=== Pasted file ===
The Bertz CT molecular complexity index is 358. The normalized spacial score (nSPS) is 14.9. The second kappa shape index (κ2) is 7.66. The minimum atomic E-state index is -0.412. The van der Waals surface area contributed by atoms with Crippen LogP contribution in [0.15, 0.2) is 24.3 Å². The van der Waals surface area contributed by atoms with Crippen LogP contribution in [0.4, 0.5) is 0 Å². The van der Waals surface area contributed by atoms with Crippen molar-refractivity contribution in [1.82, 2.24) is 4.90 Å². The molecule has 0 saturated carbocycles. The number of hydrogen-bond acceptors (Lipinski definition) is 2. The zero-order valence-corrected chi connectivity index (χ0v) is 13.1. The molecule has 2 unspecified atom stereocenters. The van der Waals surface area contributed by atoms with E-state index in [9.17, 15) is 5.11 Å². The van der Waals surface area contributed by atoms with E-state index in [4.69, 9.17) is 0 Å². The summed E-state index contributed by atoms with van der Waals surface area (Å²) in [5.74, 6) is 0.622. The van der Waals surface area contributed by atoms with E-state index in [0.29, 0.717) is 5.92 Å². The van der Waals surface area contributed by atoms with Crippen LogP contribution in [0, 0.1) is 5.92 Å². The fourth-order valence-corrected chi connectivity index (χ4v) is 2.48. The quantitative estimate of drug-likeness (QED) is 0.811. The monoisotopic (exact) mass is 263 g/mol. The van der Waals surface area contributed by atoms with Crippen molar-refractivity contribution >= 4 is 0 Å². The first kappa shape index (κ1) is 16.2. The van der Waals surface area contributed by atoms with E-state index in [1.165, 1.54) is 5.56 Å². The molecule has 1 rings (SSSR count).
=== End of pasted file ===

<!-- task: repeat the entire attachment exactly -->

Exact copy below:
The Bertz CT molecular complexity index is 358. The normalized spacial score (nSPS) is 14.9. The second kappa shape index (κ2) is 7.66. The minimum atomic E-state index is -0.412. The van der Waals surface area contributed by atoms with Crippen LogP contribution in [0.15, 0.2) is 24.3 Å². The van der Waals surface area contributed by atoms with Crippen LogP contribution in [0.4, 0.5) is 0 Å². The van der Waals surface area contributed by atoms with Crippen molar-refractivity contribution in [1.82, 2.24) is 4.90 Å². The molecule has 0 saturated carbocycles. The number of hydrogen-bond acceptors (Lipinski definition) is 2. The zero-order valence-corrected chi connectivity index (χ0v) is 13.1. The molecule has 2 unspecified atom stereocenters. The van der Waals surface area contributed by atoms with E-state index in [9.17, 15) is 5.11 Å². The van der Waals surface area contributed by atoms with E-state index in [4.69, 9.17) is 0 Å². The summed E-state index contributed by atoms with van der Waals surface area (Å²) in [5.74, 6) is 0.622. The van der Waals surface area contributed by atoms with E-state index in [0.29, 0.717) is 5.92 Å². The van der Waals surface area contributed by atoms with Crippen LogP contribution in [0, 0.1) is 5.92 Å². The fourth-order valence-corrected chi connectivity index (χ4v) is 2.48. The quantitative estimate of drug-likeness (QED) is 0.811. The monoisotopic (exact) mass is 263 g/mol. The van der Waals surface area contributed by atoms with Crippen molar-refractivity contribution >= 4 is 0 Å². The first kappa shape index (κ1) is 16.2. The van der Waals surface area contributed by atoms with E-state index in [1.165, 1.54) is 5.56 Å². The molecule has 1 rings (SSSR count).